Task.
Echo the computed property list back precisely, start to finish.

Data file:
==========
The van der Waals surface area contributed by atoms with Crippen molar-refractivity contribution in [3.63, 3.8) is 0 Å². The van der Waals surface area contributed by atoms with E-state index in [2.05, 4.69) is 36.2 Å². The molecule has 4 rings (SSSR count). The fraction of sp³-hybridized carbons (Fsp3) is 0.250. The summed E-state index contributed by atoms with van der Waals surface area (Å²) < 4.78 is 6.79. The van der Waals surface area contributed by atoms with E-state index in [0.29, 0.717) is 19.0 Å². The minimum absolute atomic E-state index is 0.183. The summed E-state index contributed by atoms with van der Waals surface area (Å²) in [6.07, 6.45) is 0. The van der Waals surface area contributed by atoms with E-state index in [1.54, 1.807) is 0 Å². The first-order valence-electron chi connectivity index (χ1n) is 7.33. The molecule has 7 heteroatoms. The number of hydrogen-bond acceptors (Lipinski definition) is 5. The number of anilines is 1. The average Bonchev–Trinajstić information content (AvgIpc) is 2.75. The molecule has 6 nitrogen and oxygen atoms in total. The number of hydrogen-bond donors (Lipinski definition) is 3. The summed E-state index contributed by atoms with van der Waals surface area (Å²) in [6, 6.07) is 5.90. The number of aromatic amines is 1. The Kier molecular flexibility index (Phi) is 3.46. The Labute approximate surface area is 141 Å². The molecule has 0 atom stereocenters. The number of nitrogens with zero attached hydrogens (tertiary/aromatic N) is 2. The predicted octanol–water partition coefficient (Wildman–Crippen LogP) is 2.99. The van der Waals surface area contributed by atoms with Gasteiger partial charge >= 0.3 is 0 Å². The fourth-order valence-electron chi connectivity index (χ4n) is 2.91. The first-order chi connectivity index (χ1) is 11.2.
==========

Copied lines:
The van der Waals surface area contributed by atoms with Crippen molar-refractivity contribution in [3.63, 3.8) is 0 Å². The van der Waals surface area contributed by atoms with E-state index in [2.05, 4.69) is 36.2 Å². The molecule has 4 rings (SSSR count). The fraction of sp³-hybridized carbons (Fsp3) is 0.250. The summed E-state index contributed by atoms with van der Waals surface area (Å²) < 4.78 is 6.79. The van der Waals surface area contributed by atoms with E-state index in [0.29, 0.717) is 19.0 Å². The minimum absolute atomic E-state index is 0.183. The summed E-state index contributed by atoms with van der Waals surface area (Å²) in [6.07, 6.45) is 0. The van der Waals surface area contributed by atoms with E-state index in [1.54, 1.807) is 0 Å². The first-order valence-electron chi connectivity index (χ1n) is 7.33. The molecule has 7 heteroatoms. The number of hydrogen-bond acceptors (Lipinski definition) is 5. The number of anilines is 1. The average Bonchev–Trinajstić information content (AvgIpc) is 2.75. The molecule has 6 nitrogen and oxygen atoms in total. The number of hydrogen-bond donors (Lipinski definition) is 3. The summed E-state index contributed by atoms with van der Waals surface area (Å²) in [6, 6.07) is 5.90. The number of aromatic amines is 1. The Kier molecular flexibility index (Phi) is 3.46. The Labute approximate surface area is 141 Å². The molecule has 0 atom stereocenters. The number of nitrogens with zero attached hydrogens (tertiary/aromatic N) is 2. The predicted octanol–water partition coefficient (Wildman–Crippen LogP) is 2.99. The van der Waals surface area contributed by atoms with Gasteiger partial charge >= 0.3 is 0 Å². The fourth-order valence-electron chi connectivity index (χ4n) is 2.91. The first-order chi connectivity index (χ1) is 11.2.